Stich, A. C., Mrs.
The following data is extracted from A Standard History of Kansas and Kansans.
Mrs. A. C. Stich by her inheritance of some of the best of old American stock and as head of the home over which she presided for so many years, is a Kansas woman of whom some special note should be made.
Her great-grandfather William Henry Stoy was the founder of the family in America, having emigrated from Germany. He was a ministor of the Episcopal Church, and spent many years in preaching in Pennsylvania, where he died. Her paternal grandfather Heury William Stoy was born in Lebanon, Pennsylvania, in 1782 and died in West Virginia in 1858. He was one of two sons, his brother being Gustavus Stoy. Henry William Stoy was a physician and surgeon and practiced for many years at Brownsville, Pennsylvania, and in the latter part of his life in West Virginia. Mrs. Stich's father was Capt. William Stoy, who was born in Brownsville, Pennsylvania, in 1815 and died in Waynesburg of that state in 1898. A man of great talent as a musician, he was both a teacher and composer of music. At the beginning of the Civil war in 1861 he enlisted and was at the head of a regimental band of one hundred members. He was wounded while in the service and was honorably discharged after eighteen months. He was a democrat, a member of the Masonic fraternity, and belonged to the Presbyterian Church. Captain Stoy married Margaret Biggs, who was born in Ohio in 1826 and died in Waynesburg, Pennsylvania, in 1896. Her grandfather, and the greatgrandfather of Mrs. Stich, was Gen. Benjamin Biggs, who served all through the Revolutionary war, going through the different grades until he became a gencral, and after the war the State of Ohio gave him a large tract of land for his services.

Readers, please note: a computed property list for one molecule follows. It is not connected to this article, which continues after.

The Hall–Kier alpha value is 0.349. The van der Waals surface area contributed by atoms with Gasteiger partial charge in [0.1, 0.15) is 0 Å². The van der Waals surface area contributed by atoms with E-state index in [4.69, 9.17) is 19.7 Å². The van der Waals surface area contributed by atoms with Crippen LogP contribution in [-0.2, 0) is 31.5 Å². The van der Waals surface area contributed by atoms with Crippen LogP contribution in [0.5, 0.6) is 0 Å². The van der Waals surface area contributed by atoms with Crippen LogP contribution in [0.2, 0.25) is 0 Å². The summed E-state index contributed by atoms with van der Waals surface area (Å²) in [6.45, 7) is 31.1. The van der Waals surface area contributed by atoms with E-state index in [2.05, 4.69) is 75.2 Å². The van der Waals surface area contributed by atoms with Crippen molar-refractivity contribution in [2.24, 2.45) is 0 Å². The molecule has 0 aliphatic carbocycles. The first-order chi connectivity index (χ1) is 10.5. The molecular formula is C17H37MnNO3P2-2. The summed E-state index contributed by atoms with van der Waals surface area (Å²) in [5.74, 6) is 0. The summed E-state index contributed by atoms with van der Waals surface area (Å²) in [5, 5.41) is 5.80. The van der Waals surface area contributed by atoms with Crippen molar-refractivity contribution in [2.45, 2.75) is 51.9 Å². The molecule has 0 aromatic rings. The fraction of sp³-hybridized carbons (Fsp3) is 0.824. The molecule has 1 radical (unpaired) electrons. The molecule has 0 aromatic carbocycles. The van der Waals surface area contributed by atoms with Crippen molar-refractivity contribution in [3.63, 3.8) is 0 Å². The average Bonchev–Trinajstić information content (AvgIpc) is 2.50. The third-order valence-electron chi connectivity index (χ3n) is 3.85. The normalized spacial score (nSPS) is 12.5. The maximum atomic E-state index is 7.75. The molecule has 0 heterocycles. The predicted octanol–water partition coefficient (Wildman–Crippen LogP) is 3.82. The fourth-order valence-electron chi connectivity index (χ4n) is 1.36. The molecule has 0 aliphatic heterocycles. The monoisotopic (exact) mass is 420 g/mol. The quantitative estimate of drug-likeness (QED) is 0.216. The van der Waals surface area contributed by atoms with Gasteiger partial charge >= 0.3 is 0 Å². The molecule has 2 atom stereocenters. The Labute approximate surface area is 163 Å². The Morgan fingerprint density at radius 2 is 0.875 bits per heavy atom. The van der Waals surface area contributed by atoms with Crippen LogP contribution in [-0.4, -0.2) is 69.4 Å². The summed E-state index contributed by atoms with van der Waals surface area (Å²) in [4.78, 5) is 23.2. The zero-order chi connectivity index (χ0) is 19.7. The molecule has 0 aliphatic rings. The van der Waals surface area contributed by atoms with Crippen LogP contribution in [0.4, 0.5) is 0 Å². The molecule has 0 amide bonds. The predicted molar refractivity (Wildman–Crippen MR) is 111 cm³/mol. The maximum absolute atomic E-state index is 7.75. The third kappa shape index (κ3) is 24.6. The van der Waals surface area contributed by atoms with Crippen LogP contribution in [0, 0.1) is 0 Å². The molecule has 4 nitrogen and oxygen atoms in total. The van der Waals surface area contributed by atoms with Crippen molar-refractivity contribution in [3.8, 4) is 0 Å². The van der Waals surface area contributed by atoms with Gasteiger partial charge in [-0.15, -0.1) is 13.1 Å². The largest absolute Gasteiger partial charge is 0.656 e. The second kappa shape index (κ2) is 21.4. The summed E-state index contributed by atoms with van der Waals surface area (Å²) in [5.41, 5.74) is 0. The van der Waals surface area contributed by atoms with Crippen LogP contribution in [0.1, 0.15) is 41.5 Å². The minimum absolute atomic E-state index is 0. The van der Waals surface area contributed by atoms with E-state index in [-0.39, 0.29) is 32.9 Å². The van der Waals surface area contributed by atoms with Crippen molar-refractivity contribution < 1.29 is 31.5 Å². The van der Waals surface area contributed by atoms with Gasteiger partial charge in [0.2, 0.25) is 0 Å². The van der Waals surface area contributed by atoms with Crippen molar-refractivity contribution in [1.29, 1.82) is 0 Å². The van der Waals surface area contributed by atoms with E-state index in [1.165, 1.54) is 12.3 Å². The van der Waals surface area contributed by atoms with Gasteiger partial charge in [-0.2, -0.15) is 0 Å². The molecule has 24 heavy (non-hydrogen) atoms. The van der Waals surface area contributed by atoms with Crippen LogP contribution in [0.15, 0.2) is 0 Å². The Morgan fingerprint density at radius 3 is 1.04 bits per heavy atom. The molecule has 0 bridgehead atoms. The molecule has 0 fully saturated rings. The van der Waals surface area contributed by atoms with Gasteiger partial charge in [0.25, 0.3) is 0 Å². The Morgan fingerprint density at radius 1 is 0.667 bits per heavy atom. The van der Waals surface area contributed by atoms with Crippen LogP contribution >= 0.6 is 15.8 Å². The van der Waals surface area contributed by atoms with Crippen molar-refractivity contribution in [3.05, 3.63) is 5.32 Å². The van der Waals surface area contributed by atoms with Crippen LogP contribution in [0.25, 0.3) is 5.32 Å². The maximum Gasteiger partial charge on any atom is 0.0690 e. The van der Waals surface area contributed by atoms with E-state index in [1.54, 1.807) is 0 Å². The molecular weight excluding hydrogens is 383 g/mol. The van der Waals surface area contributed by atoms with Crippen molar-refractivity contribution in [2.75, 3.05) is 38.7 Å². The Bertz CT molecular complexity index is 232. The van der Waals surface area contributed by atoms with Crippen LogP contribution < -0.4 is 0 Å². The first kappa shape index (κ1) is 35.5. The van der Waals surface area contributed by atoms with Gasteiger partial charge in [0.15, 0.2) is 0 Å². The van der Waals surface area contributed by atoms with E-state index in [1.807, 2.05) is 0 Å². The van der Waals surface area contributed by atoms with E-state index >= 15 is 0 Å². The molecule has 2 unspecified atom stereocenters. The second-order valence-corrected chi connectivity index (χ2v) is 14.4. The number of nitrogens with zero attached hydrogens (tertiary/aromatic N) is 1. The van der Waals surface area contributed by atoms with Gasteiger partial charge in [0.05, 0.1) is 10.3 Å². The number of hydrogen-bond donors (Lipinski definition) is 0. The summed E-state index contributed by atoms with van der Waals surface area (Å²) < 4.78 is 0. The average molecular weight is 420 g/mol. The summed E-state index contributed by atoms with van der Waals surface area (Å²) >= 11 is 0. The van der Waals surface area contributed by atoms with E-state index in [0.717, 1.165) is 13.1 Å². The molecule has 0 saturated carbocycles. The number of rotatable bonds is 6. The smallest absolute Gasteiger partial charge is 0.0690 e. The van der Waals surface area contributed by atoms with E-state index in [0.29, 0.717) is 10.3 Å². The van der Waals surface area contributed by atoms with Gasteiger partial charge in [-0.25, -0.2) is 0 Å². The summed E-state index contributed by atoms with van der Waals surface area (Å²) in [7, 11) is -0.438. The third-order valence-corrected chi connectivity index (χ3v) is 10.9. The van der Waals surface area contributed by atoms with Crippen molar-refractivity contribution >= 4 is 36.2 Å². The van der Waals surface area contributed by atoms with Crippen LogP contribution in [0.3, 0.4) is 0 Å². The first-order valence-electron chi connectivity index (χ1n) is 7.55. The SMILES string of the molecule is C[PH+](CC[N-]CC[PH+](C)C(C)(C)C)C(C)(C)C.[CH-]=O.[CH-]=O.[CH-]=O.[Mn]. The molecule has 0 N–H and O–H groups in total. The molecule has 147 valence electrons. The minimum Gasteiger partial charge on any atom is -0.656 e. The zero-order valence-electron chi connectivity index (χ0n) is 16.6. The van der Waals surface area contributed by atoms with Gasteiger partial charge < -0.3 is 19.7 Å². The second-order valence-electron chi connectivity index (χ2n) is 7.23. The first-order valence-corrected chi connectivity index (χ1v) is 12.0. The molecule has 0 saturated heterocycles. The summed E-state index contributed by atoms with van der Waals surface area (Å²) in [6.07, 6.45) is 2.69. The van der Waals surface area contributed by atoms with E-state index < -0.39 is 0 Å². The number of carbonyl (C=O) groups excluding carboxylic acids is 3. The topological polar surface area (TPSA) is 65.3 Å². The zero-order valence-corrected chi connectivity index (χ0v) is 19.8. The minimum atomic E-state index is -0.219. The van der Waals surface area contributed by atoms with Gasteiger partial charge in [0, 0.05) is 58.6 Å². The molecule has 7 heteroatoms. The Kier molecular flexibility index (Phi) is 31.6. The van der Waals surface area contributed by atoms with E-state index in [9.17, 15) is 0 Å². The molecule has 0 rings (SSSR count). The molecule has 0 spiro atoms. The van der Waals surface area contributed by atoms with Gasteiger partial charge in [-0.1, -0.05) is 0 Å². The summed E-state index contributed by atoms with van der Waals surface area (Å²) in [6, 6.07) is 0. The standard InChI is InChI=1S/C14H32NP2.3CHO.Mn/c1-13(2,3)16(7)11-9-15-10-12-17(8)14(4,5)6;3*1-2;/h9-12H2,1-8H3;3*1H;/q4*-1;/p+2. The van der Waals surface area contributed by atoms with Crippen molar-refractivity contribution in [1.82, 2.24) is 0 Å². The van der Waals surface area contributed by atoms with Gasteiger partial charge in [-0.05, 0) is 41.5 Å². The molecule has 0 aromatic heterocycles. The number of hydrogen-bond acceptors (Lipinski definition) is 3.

Mrs. A. C. Stich was born in Washington County, Pennsylvania, and finished her education in Waynesburg College. She was soon married to Thomas Raisor, who brought his young wife West to share in his couragoous and unselfish pioneer experiences. To this union were born two children, Lyman, deceased, and Jessie, now Mrs. W. E. Ziegler of Coffeyville, Kansas. Mr. and Mrs. Stich were married in Independence, Kansas, in 1888.
Mrs. Stich entered loyally and enthusiastically into the various philanthropic plans of her late husband. For nine years she was president of the Ladies Library Association of Independence, and it was during that time that the Carnegie Library was built. Elsewhere in this work will be found an account of the Carnegie Library of Independence. The Ladies Library Association turned over all its books to the new Carnegie Library, and as the primary purpose for the existence of the association was thus fulfilled, the association was continued in a new direction, namely, for the establishment of an art gallery. Mr. and Mrs. Stich donated the first two oil paintings, one of which is by Warren Shepard, one of the foremost American artists. The art room is located on the second floor of the Carnegie Library Building. Mrs. Stich had assisted in every way both with time and money to make the art room the home of one of the best collections of art in Kansas. She is now president of the association.
Her activities of a social and philanthropic nature have extended to various parts of the state, and she had expended her time and means freely on behalf of her home city. She had done and is doing more than anyone knows and more than can be told for the betterment of the City of Independence. She is a member of the Daughters of the American Revolution, is president of the City Federation of Clubs, is chairman of the Child's Welfare Committee, is a member of the City Library Board, of which she was president for several years, and for two years served as treasurer of the State Federation of Women's Clubs. She is an officer of the Kansas Day Club, which meets every year at Topeka. An active member of the First Presbyterian Church, she is president of the Woman's Missionary Society, member of the building committee which had just dedicated a $65,000 church building to which she gave largely, and altogether there is hardly a phase of philanthropic and institutional life in Independence which her energy. and liberality do not touch. She also belongs to Independence Chapter of the Order of Eastern Star.
Mrs. Stich had plans drawn and will soon have under course of construction a shelter house in Riverside Park, Independence. This will be erected as a memorial to her husband and will cost $15,000.
Mrs. Stich at the present writing is very active in many enterprises, manages her own affairs, retains the enthusiasm of youth, and gives promise of many more years of usefulness.
Source: A Standard History of Kansas and Kansans